is mentioned as the major cause Ior changing jobs among the participants and
is not consistent with voluntary turnover model.

Although all participants Ieel they Iit with the current organization three oI
employees are searching Ior another job oI which two oI the participants have
44
the intention to quit. This perception oI Iitness changes when the participants
have chance to become more Iamiliar with the organizations and speciIic
aspects oI the work such as inIlexibility oI the organization and lack oI long
term employment. The strength oI the link between the organization and the
employee may inIluence the turnover decision. According to the job
embeddness theory, the greater the Iormal and the inIormal ties the employee
has with the organization, the lesser the turnover intention. On the contrary,
the Iinding oI the study showed that most oI the participants are under
temporary contract (55) and have been with their organization Ior less than a
year (64). Thus at the present organization strong ties are not yet established
Ior the majority oI the participants with the current organization.

The negative impact oI turnover Irom the study participants perspective
ranges Irom increase in workload among the remaining coworkers, decrease
in team bond, decrease in quality oI work, loss oI knowledge and experience
and loss oI institutional memory. StaII turnover as a solution oI team
disagreement and as a way oI reducing de-motivated and disinterest
employees is pointed out by participants as the good side oI staII turnover.
The indirect cost oI turnover is highly emphasized by participants. This
indirect eIIect oI turnover on the remaining co-workers may induce by itselI
uncontrolled turnover in the organization.

In improving retention strategies, participants based on their positive and
negative experience as aid workers suggested improvement oI organizational
structure, having clearly identiIied job description, improving communication
among the participants and the managers and headquarter and Iield oIIice,
working Ior long term employment and career, establishing and improving the
human resources department within the organization can signiIicantly play a
role to reduce the unwanted turnover in the humanitarian organizations.
45
Chapter 4
Conclusions/ Recommendations
This study is undertaken to examine the turnover in humanitarian organization
Irom NOHA graduates perspective. SpeciIic objectives oI the study were 1)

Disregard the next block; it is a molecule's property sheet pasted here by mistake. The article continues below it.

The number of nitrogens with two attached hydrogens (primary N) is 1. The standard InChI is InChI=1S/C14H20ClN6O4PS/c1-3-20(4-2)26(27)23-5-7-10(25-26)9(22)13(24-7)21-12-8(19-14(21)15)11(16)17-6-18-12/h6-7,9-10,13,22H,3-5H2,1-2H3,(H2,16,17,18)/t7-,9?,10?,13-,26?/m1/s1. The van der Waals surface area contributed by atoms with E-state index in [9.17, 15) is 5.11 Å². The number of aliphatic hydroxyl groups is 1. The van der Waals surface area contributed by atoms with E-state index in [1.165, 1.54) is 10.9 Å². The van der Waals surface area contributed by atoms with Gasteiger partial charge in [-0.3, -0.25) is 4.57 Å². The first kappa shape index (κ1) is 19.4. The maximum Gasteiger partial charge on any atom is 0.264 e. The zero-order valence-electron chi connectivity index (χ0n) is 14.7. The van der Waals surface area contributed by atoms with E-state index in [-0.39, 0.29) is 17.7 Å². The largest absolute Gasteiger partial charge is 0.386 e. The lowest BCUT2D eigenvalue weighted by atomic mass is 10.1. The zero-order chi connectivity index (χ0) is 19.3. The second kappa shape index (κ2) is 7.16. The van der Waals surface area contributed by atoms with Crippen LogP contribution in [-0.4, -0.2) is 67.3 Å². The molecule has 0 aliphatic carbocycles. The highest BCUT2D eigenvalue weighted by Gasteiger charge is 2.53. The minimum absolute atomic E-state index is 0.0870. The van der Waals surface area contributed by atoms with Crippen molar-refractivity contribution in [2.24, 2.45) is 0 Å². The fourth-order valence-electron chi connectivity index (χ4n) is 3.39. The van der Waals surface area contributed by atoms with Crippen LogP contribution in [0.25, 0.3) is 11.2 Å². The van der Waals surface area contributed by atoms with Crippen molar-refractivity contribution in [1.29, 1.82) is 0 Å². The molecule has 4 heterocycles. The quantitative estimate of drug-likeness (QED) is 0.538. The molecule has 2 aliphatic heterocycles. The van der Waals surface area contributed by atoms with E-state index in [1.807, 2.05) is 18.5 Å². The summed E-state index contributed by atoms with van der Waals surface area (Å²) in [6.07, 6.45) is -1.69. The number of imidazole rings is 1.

To assess the level oI staII turnover in humanitarian organizations, 2) to
identiIy the Iactors that contribute to turnover among humanitarian aid
workers, 3) to identiIy interventions that could lead to improved retention. To
accomplish these goals, both primary (in depth interview) and secondary data
were used. Though the number oI participants Ior in depth interview is 11
interesting Iindings were obtained.

The Iindings Irom in-depth interviews showed that changing job is common
practice among aid workers. According to the study Iinding, the number oI job
changed among the study participants in the humanitarian Iield range Irom 1
to 5. In addition, aIter graduation Irom NOHA all participants have changed at
least one job. The time oI duration spent with one employment range Irom 1
month to 4 years and the average duration oI stay was 16 months per job.
Furthermore, the literature review suggested staII turnover to be a problem
among humanitarian organizations and lately it is gaining the attention oI the
humanitarian community and was become one oI the topic oI discussions in
seminars and conIerences.

Responses indicate that participants leIt their organizations Ior many reasons.
OIIer Irom another organization is the leading shock to contribute to the
decision to quit Iollowed by personal Iactors such as getting married, going
back to school and the desire Ior relocation. From the Iinding oI the study
majority oI the participants agreed organizational Iactor to be the major cause
oI staII turnover in humanitarian sector. Even though job oIIer Irom another
organization is the immediate cause oI staII turnover in the study participants,
underlying Iactors such as poor leadership, non-transparent decision making,
inIlexibility oI the organization, poor communication, ambiguous job
description, lack oI career advancement and organizational inconsistency
make the decision to take the other job oIIer more easy.
46
Another interesting Iinding oI the study is end oI contract is cited as the major
causes oI the participants to leave their organizations. Even though, by strict
deIinition oI staII turnover end oI contract does not belong to any oI categories
oI turnover, the majority oI the participants attributed their Irequent job
change due to end oI contract. Short-term contract may Iorce the participants